So, if you’re interested in policy change, keep the Overton Window in mind, as it is a helpful guide. If your idea lies outside the window, trying to convince politicians to embrace it is a steep hill to climb. You’ll likely need to start at the ground level, slowly building support for your idea throughout the broader society, and then if it catches root there, politicians will eventually come onboard. Even if the policy change you care about most currently lies within the window, maybe you should re-evaluate if there’s a better option that you’re not considering because it lies outside the Overton Window and no current politician endorses it.
I think that’s a very sensible set of observations.
If you were sitting around in 1991 trying to cook up a political agenda to ask LGBTQ-friendly politicians to back, equal marriage rights would not have been prominent on the list. It was somewhere on the border of radical and unthinkable, and you’d be wasting your time ginning up support for it. But people like Andrew Sullivan, who started making the case in favor of equal marriage rights, were not wasting their time. They persuaded enough people that by the time I graduated college in 2003, it was firmly in the “acceptable” or even “sensible” window where lots of people would happily espouse the idea — it just wasn’t electorally viable. After a few more years of advocacy, it became popular and, paired with a savvy litigation strategy, it became the law of the land.
The change on marriage equality was unusually rapid, but it’s a pattern you see on many issues. I went to a marijuana legalization rally in New York in 1998 and it was all kooks and stoners. Now the politically cautious governor supports it, as does the state’s senior senator who was touting his tough-on-crime record back in 1998.
But note two things about Overton’s account of the Window:
The goal is to actually get your idea enacted.
The theory of change is persuading people your idea is good.
In its mutant form, Overton Window rhetoric is used to describe a completely different idea — throwing out bombs to frame your idea as reasonable.
The Mutant Overton Window
Back when he and I were both at Vox, Carlos Maza did a video outlining his understanding of Overton Window thinking, and it reflects a very different idea — that by tossing out zany and extreme ideas, Trump reframes somewhat-less-extreme ideas as reasonable.
This is an idea we know from marketing. The small sodas at the movie theater are very large, but the existence of an absolutely absurdly large “large” size makes the idea of upgrading to a medium seem plausible.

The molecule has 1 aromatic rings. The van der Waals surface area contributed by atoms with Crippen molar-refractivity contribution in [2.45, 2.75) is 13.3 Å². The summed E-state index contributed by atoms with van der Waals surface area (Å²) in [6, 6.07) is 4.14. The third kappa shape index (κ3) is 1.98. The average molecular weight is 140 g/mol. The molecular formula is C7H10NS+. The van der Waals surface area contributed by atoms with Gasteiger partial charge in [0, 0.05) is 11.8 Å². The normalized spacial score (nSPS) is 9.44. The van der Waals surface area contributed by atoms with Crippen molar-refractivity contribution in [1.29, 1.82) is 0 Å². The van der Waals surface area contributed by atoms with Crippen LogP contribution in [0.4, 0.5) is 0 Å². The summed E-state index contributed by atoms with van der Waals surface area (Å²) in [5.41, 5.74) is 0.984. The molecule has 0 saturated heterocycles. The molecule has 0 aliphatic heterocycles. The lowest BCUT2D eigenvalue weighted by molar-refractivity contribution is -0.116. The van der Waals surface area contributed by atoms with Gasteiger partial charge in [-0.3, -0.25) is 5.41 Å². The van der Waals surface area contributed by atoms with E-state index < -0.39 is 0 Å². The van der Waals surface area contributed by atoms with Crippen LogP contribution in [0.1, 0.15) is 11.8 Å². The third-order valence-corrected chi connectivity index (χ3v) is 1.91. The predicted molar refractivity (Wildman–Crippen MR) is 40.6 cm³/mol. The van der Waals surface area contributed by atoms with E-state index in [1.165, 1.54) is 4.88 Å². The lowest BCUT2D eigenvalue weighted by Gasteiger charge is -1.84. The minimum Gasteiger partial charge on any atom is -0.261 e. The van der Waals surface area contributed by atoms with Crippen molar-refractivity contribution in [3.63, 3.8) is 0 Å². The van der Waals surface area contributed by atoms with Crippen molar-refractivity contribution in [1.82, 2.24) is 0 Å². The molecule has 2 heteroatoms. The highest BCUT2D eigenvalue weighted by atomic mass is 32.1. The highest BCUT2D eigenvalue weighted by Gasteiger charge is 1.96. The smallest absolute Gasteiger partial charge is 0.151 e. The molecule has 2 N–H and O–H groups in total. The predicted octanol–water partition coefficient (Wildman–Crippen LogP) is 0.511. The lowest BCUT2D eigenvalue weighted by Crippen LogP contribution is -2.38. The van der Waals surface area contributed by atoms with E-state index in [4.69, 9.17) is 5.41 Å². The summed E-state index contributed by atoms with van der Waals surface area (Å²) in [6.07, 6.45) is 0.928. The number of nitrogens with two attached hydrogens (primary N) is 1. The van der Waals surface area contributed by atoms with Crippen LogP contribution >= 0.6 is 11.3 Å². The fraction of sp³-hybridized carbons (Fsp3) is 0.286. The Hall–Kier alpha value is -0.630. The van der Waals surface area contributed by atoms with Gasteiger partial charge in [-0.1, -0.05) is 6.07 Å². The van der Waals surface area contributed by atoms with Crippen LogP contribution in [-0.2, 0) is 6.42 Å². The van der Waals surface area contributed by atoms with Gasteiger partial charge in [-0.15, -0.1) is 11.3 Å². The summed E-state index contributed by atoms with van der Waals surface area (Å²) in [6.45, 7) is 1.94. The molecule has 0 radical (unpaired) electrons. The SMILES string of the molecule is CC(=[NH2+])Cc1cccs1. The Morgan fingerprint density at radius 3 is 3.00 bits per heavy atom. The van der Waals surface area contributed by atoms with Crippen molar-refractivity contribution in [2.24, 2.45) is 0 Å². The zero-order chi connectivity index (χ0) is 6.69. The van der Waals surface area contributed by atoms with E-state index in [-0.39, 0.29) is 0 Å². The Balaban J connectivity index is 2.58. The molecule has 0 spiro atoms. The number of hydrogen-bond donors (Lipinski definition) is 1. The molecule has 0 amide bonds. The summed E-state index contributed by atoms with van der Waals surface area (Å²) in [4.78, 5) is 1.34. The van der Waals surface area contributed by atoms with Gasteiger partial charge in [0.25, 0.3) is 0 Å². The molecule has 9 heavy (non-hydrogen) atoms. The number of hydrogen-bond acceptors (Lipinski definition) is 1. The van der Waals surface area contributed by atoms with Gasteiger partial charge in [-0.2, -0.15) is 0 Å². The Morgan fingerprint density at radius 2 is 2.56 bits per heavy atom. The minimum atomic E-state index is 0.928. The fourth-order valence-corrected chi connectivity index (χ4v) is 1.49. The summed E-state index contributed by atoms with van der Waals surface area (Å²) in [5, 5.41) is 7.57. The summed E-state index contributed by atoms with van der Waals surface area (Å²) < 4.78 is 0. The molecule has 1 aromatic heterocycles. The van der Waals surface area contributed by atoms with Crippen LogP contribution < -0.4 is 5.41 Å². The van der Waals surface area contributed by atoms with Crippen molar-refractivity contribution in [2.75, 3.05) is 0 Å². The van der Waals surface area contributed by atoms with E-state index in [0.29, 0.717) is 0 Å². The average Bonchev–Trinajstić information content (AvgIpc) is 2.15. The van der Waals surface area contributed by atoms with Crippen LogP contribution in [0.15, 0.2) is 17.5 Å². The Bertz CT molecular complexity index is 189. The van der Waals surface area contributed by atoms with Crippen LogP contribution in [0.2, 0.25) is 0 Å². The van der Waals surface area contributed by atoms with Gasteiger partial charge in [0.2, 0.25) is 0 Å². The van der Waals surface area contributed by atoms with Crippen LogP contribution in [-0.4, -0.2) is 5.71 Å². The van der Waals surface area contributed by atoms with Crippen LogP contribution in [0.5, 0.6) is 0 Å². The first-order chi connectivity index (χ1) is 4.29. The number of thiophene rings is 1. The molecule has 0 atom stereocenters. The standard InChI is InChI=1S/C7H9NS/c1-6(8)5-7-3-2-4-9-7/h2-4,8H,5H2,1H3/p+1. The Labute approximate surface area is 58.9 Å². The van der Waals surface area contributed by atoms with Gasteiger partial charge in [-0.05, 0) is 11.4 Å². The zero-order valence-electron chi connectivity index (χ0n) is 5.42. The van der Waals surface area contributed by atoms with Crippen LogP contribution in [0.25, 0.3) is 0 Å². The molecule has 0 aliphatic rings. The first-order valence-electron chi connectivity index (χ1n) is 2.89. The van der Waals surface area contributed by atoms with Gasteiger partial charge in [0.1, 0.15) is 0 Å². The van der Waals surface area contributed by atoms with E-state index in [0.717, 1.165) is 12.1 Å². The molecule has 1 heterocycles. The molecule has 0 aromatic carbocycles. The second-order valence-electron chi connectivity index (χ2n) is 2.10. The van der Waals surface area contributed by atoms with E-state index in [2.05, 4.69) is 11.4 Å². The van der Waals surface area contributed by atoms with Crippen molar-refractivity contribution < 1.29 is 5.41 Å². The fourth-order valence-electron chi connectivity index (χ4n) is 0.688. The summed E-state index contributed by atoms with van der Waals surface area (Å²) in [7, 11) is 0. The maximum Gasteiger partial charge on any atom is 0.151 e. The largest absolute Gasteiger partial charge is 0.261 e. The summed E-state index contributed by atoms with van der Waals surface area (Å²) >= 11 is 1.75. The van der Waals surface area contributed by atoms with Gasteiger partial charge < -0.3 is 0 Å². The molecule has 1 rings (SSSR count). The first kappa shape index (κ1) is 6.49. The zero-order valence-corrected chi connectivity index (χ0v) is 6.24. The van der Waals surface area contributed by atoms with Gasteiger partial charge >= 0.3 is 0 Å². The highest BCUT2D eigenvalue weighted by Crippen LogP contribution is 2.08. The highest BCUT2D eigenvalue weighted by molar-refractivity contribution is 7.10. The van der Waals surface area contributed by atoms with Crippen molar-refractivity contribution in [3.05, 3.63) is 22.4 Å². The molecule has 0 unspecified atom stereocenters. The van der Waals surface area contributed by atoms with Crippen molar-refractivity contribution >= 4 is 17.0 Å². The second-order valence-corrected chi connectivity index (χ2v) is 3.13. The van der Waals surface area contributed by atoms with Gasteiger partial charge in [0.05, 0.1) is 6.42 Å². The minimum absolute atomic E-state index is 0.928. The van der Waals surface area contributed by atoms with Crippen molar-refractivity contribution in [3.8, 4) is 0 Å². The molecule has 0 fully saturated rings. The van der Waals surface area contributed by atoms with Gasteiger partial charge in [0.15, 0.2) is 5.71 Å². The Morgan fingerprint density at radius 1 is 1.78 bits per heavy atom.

By the same token, a December 2015 Rachel Maddow segment described the Overton Window as a theory that says people should “advocate super-extreme positions which change the realm of what’s politically possible.” The idea is that once this has happened, ideas that are “slightly less nuts … start to look politically plausible.”
Maddow, like Maza, was talking about Trump there.
But, her very next segment was an interview with Bernie Sanders. Writing in Jacobin, Ben Burgis — rightly I think — interpreted that juxtaposition as an attempt to frame Bernie as an Overton Window shifter for liberals.
Now I don’t want to deny the reality that this kind of political framing effect is a thing. Joe Biden ran for president in 2020 on a health care platform that would have read as aggressively liberal had Obama backed it in 2012, but thanks largely to Sanders’ strident single-payer advocacy in 2016, it came to seem kind of moderate. But here’s a critical nuance — I think the reason that Sanders’ advocacy was a constructive intervention into the health care debate is that single-payer health care is a perfectly reasonable idea.
Actual countries such as Canada and Denmark have single-payer health care systems.
The United States has a single-payer health care system for senior citizens.
Many mainstream political figures including Barack Obama and Nancy Pelosi have in the past advocated for single-payer health care.
All of the problems with single-payer health care as a legislative concept are political in nature. Writing down legislation that would enact a large, disruptive change to everyone’s health care arrangements has a lot of downsides as an electoral strategy. I think Biden should have run on a bolder health plan than the one he adopted, but I don’t think running on single-payer would have been wise. But, if you put single-payer health care up for a vote in a referendum, I would absolutely vote for it. And if single-payer advocates can convince more people to agree with me, then its political viability will improve. That is what shifting the Overton Window is supposed to be about — convincing people that your “out there” idea is good.